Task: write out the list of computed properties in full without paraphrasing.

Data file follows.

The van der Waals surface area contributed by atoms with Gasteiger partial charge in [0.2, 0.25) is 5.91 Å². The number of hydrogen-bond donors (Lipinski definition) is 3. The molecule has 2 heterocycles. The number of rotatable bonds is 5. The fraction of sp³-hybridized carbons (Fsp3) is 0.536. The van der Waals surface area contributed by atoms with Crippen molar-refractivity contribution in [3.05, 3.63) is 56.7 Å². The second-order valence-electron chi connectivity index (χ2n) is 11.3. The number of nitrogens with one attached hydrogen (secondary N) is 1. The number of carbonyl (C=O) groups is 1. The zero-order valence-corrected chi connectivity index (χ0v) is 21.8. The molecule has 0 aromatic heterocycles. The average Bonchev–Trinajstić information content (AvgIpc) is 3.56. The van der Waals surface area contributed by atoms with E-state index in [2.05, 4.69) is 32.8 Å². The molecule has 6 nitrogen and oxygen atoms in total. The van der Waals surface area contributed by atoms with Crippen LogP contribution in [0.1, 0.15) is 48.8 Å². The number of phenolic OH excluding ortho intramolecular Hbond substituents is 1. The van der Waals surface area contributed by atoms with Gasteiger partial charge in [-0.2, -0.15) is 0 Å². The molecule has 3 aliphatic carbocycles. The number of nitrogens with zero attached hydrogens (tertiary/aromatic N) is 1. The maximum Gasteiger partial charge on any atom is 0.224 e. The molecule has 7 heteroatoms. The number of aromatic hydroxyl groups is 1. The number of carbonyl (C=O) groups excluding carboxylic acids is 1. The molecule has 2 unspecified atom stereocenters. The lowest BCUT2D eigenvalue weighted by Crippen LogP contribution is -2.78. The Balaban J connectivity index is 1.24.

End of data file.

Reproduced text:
The van der Waals surface area contributed by atoms with Gasteiger partial charge in [0.2, 0.25) is 5.91 Å². The number of hydrogen-bond donors (Lipinski definition) is 3. The molecule has 2 heterocycles. The number of rotatable bonds is 5. The fraction of sp³-hybridized carbons (Fsp3) is 0.536. The van der Waals surface area contributed by atoms with Crippen molar-refractivity contribution in [3.05, 3.63) is 56.7 Å². The second-order valence-electron chi connectivity index (χ2n) is 11.3. The number of nitrogens with one attached hydrogen (secondary N) is 1. The number of carbonyl (C=O) groups is 1. The zero-order valence-corrected chi connectivity index (χ0v) is 21.8. The molecule has 0 aromatic heterocycles. The average Bonchev–Trinajstić information content (AvgIpc) is 3.56. The van der Waals surface area contributed by atoms with E-state index in [2.05, 4.69) is 32.8 Å². The molecule has 6 nitrogen and oxygen atoms in total. The van der Waals surface area contributed by atoms with Crippen LogP contribution in [0.1, 0.15) is 48.8 Å². The number of phenolic OH excluding ortho intramolecular Hbond substituents is 1. The van der Waals surface area contributed by atoms with Gasteiger partial charge in [-0.2, -0.15) is 0 Å². The molecule has 3 aliphatic carbocycles. The number of nitrogens with zero attached hydrogens (tertiary/aromatic N) is 1. The maximum Gasteiger partial charge on any atom is 0.224 e. The molecule has 7 heteroatoms. The number of aromatic hydroxyl groups is 1. The number of carbonyl (C=O) groups excluding carboxylic acids is 1. The molecule has 2 unspecified atom stereocenters. The lowest BCUT2D eigenvalue weighted by Crippen LogP contribution is -2.78. The Balaban J connectivity index is 1.24.